You have ample cause to cross me from your list of relatives and friends. I have shamefully abused your generous friendship in not having written to you for so long a time. Many things have absorbed my attention during the last few months so exclusively that I have neglected many an absent friend. But by neglecting to write to you, I only have been the loser—it is my own loss and not yours. Be assured that it was from no want of respect for you that I have passed you by so long. I ask your pardon, I have the present consciousness that you grant it. You have by this time received the notice of my mother’s death. She departed from her sufferrings on the 18th of last month. Although I could not refrain from the shedding of bitter tears, I still feel an abiding grief. Yet was I glad when she ceased to live. Her pain was so excessive that I would have been her greatest enemy had I wished her to stay. I have seen all kinds of diseases-have witnessed all manner of surgical operations performed—have walked through the gloomy wards of several Hospitals—young as I am. I have seen men, women, and children writhing under the sting of pain, hundreds of times, and yet never in all my life have I seen a poor mortal afflicted with such mountain agonies as was my mother. And she was resigned to her unhappy lot no person could be more so. She was a Christian—no person could possibly be a better. I have heard her scream with agony and shout with joy almost in the same breath. While her coutnenace was all distored with pain, she would say ‘The lord’s will be done’-‘not my will but thine’.-‘when wilt thou take me to thyself’ ‘Lord Jesus I wait thine own time’ ‘come quickly if consistent with thy will’ ‘oh how can I bear this pain. I am falling to peaces, I am a nuisance to myself, but Jesus thou will not forsake me.’ She had her senses so long as she could speak. She became speechless Sunday morning about 7 o’clock and died at seven at night—her eyes were fixed all day, I did not notice anything. The last word she said was, ‘Thank the Lord thank Jesus’- I heard her speak—as she spoke she rubbed her almost palsied hands togther and looked upward with an anxious, peculiar look. My mother, your Aunt Eliza is gone—gone to Heaven—where she hovers around the throne of God—the purest among the angelic host—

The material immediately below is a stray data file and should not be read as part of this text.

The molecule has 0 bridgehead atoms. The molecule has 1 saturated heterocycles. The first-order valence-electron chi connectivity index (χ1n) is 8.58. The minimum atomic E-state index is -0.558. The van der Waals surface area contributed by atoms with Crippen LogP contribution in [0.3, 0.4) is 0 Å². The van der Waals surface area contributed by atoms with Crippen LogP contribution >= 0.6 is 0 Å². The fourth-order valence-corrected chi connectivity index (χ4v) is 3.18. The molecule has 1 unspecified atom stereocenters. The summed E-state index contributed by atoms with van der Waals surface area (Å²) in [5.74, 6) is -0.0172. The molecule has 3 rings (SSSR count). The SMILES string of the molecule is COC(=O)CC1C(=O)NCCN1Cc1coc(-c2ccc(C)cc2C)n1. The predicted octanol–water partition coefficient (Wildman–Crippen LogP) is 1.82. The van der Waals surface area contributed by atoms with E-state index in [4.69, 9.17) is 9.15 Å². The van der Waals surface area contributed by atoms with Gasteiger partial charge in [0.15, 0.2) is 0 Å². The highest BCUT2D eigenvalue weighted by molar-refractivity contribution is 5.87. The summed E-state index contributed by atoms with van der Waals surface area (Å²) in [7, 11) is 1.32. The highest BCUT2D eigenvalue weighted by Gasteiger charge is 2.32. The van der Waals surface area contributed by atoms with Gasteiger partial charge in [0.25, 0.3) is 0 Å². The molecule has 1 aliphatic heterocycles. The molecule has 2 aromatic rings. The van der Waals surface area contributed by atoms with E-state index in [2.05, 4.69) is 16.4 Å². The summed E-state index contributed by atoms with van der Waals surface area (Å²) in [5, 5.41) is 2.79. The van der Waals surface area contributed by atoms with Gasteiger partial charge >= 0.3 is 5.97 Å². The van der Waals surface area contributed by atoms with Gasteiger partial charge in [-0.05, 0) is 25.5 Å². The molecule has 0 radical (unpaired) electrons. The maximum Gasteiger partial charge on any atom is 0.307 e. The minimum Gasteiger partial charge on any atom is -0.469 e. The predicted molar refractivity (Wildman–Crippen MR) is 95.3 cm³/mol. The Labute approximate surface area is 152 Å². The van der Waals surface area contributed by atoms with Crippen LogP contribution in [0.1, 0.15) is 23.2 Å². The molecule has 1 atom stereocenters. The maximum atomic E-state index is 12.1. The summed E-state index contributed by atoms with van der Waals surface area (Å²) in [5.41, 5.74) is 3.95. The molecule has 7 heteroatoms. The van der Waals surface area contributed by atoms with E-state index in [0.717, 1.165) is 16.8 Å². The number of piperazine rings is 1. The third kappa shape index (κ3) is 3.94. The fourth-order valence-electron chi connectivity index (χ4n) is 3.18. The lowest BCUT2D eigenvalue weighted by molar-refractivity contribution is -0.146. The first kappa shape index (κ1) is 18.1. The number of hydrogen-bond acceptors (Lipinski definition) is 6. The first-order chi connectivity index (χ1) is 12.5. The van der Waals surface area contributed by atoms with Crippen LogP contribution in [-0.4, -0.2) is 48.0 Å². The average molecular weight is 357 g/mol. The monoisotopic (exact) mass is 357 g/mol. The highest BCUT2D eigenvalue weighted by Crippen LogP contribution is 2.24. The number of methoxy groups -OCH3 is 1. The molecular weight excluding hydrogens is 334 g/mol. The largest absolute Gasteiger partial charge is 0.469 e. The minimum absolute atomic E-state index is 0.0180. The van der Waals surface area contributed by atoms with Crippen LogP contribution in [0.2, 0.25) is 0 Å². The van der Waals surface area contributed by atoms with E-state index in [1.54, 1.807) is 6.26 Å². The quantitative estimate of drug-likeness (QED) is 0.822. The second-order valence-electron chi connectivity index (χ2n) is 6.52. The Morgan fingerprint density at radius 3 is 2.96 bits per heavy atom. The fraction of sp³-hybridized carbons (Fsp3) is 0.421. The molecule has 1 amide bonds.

I am quite lonesome. Jackson is in Brown Co with Adeline—nobody here but Father, Manning + an old illiterate housekeeper. If it was not that I am mostly busy in my profession, I could not content myself here any longer. There are seven doctors here, but I am confident that I do more practice than any of them, not excepting my Father—the ‘foolish’ people seem to have confidence in me. We will book about 3000 dollars this year but on account of the poor pay, changeable nature of the climate, small fees and a few other things, it is my intention to remove to Mississippi or Louisiana next spring. Father’s health is rather poor every winter, and it would be well for him to reside in the South during the winter—which is an additional motive for me to remove, so that I can have a home for him. Nothing could give me greater pleasure than to visit Lima before I leave this part of the country—but I fear it is among the impossibilities. I fear I shall never be permitted to see you again. I may die in the South the first year—at all events is any intention of locating permanently and you know that a man in my business must be fettered to one spot. Alas! The future is mostly portentious to me: I frequently look into its misty vista with forboding. Occasionally however hope cheers me and I straitway build airy castles!